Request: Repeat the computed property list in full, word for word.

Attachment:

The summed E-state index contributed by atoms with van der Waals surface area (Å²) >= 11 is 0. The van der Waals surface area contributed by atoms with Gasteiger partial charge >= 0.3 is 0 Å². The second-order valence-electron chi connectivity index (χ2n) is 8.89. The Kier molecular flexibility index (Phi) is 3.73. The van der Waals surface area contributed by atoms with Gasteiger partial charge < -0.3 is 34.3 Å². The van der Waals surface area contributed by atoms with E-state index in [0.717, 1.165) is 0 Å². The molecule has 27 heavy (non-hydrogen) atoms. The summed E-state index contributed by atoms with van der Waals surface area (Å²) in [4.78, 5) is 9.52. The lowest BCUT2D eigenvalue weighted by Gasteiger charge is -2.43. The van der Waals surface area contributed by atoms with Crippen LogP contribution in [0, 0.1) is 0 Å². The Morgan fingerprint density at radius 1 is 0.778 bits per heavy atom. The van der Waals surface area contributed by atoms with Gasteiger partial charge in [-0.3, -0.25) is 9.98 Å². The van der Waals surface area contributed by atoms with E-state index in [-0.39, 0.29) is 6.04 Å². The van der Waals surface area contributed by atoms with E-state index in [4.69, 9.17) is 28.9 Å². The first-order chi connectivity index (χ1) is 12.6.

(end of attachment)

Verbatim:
The summed E-state index contributed by atoms with van der Waals surface area (Å²) >= 11 is 0. The van der Waals surface area contributed by atoms with Gasteiger partial charge >= 0.3 is 0 Å². The second-order valence-electron chi connectivity index (χ2n) is 8.89. The Kier molecular flexibility index (Phi) is 3.73. The van der Waals surface area contributed by atoms with Gasteiger partial charge < -0.3 is 34.3 Å². The van der Waals surface area contributed by atoms with E-state index in [0.717, 1.165) is 0 Å². The molecule has 27 heavy (non-hydrogen) atoms. The summed E-state index contributed by atoms with van der Waals surface area (Å²) in [4.78, 5) is 9.52. The lowest BCUT2D eigenvalue weighted by Gasteiger charge is -2.43. The van der Waals surface area contributed by atoms with Crippen LogP contribution in [0, 0.1) is 0 Å². The Morgan fingerprint density at radius 1 is 0.778 bits per heavy atom. The van der Waals surface area contributed by atoms with Gasteiger partial charge in [-0.3, -0.25) is 9.98 Å². The van der Waals surface area contributed by atoms with E-state index in [-0.39, 0.29) is 6.04 Å². The van der Waals surface area contributed by atoms with E-state index in [4.69, 9.17) is 28.9 Å². The first-order chi connectivity index (χ1) is 12.6.